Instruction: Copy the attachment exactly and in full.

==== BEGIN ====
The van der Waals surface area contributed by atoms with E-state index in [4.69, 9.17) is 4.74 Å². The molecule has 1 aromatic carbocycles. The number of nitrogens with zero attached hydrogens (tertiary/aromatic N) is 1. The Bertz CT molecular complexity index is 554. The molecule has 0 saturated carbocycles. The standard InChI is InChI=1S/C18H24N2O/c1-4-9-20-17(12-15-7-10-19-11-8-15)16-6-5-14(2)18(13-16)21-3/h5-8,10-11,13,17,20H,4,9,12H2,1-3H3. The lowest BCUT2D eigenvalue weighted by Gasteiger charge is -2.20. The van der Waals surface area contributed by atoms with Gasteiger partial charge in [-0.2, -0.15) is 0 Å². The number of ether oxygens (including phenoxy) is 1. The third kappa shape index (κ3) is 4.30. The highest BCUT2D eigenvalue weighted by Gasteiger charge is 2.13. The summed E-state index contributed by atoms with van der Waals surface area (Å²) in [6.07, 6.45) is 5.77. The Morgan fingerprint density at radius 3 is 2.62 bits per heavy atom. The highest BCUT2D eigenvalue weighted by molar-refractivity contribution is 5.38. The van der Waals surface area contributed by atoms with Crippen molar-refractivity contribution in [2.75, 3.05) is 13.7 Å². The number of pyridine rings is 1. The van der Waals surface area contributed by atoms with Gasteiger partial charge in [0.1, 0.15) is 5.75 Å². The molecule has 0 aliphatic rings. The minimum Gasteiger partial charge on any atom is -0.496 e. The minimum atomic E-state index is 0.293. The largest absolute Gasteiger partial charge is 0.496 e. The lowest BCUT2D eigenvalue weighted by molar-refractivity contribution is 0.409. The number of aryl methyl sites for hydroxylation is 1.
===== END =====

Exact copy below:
The van der Waals surface area contributed by atoms with E-state index in [4.69, 9.17) is 4.74 Å². The molecule has 1 aromatic carbocycles. The number of nitrogens with zero attached hydrogens (tertiary/aromatic N) is 1. The Bertz CT molecular complexity index is 554. The molecule has 0 saturated carbocycles. The standard InChI is InChI=1S/C18H24N2O/c1-4-9-20-17(12-15-7-10-19-11-8-15)16-6-5-14(2)18(13-16)21-3/h5-8,10-11,13,17,20H,4,9,12H2,1-3H3. The lowest BCUT2D eigenvalue weighted by Gasteiger charge is -2.20. The van der Waals surface area contributed by atoms with Gasteiger partial charge in [-0.2, -0.15) is 0 Å². The number of ether oxygens (including phenoxy) is 1. The third kappa shape index (κ3) is 4.30. The highest BCUT2D eigenvalue weighted by Gasteiger charge is 2.13. The summed E-state index contributed by atoms with van der Waals surface area (Å²) in [6.07, 6.45) is 5.77. The Morgan fingerprint density at radius 3 is 2.62 bits per heavy atom. The highest BCUT2D eigenvalue weighted by molar-refractivity contribution is 5.38. The van der Waals surface area contributed by atoms with Crippen molar-refractivity contribution in [2.75, 3.05) is 13.7 Å². The number of pyridine rings is 1. The van der Waals surface area contributed by atoms with Gasteiger partial charge in [0.1, 0.15) is 5.75 Å². The molecule has 0 aliphatic rings. The minimum Gasteiger partial charge on any atom is -0.496 e. The minimum atomic E-state index is 0.293. The largest absolute Gasteiger partial charge is 0.496 e. The lowest BCUT2D eigenvalue weighted by molar-refractivity contribution is 0.409. The number of aryl methyl sites for hydroxylation is 1.